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In the company I will be building test automation framework and my new company develops apps mainly using AngularJS/TypeScript. I was planning to build Protractor-Jasmine framework but a friend of mine told me about Cypress and heard that its users are very satisfied with it. I am trying to understand the capabilities of Cypress and as the final goal to differentiate these two tools. Can anyone advice me on this in a nutshell pls...
I've used both Protractor and Cypress extensively. Cypress is the easier and more reliable tool, whereas Protractor is the more powerful tool. Your choice of tool should depend on your specific testing needs. Here are some advantages and disadvantages of each tool:
More reliable (tends to throw fewer intermittent false failures)
Easier to read code (handles promises gracefully)
Cannot switch between browser tabs
Cannot switch to iFrames
Cannot specify clicks or keypresses explicitly as if a real user was interacting
Cannot move the mouse to specific co-ordinates
Sometimes has trouble switching between different top-level domains, so not good for testing external links
Cypress is a newer tool with less extensive documentation and less community support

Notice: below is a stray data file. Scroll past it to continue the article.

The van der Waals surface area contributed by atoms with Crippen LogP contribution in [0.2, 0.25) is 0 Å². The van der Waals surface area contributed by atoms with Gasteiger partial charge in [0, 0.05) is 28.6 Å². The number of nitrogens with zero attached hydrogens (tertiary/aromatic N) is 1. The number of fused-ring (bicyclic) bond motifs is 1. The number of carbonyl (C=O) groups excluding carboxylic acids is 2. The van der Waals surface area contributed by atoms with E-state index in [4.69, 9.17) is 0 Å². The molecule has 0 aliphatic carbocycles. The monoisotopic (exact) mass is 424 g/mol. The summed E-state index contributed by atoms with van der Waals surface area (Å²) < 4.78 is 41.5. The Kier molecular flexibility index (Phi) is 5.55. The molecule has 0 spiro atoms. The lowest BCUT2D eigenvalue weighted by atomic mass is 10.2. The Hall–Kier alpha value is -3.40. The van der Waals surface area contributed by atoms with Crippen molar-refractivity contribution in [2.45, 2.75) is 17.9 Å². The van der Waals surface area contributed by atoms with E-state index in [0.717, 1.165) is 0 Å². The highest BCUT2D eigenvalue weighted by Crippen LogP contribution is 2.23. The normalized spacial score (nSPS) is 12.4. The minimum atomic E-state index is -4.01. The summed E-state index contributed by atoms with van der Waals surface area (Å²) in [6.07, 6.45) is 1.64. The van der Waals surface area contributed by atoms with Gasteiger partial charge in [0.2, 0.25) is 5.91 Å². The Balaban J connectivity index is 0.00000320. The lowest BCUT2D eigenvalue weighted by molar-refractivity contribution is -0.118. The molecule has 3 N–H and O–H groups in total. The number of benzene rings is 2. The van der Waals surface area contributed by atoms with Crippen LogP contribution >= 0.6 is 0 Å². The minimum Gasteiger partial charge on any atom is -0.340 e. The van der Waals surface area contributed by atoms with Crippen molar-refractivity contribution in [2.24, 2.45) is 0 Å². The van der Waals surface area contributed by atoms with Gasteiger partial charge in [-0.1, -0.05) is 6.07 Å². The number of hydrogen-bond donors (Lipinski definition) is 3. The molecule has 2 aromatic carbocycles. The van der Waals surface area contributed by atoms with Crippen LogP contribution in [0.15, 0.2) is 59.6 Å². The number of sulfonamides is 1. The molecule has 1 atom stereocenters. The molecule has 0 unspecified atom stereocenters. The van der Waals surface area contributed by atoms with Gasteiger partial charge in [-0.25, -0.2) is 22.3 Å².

More powerful because it is Selenium-based - it can switch between tabs, it can handle external links to other domains, it can handle iFrames, simulate keypresses and clicks, and move the mouse to specific co-ordinates within the browser.
More extensive community support and documentation
Slower and more brittle - in general there is a higher likelihood of cryptic and/or intermittent errors which may cause your tests to fail even though there is nothing wrong with your application
For highly experienced automation engineers, the fundamental "brittle" nature of Selenium can be worked around - it can be reliable but only if you really know what you are doing
Less graceful handling of promises - relies on async/await or .then to manage the order of execution. Therefore it is a bit harder to read the code.
Harder to set up, and the method of setup impacts its reliability. For example, a hub/node configuration where the selenium jar is on a different physical machine than the browser under test will cause unreliability in your tests. Not everyone knows about this type of thing, so it's common to find Selenium frameworks that are set up poorly.
It's probably better to use Cypress if
you're at a smaller company and have a close relationship with developers who can help write hooks or stubs in their code to assist your testing
you don't need to do things like switch between tabs or test links to external top-level domains
It's probably better to use Protractor if
You might need to switch between tabs or test external links to other domains within the scope of your framework
You want to use a more accurate simulation of how a real user interacts with a browser (i.e. click at this location, type these keys)
You're at a company where you won't have any support from developers in writing hooks or stubs to make their code more testable in a less powerful framework like Cypress
Please try Handow, the e2e tool basing on Puppeteer.
Gherkin syntax compatible
Chrome/Chromium orentied, driven by Puppeteer engine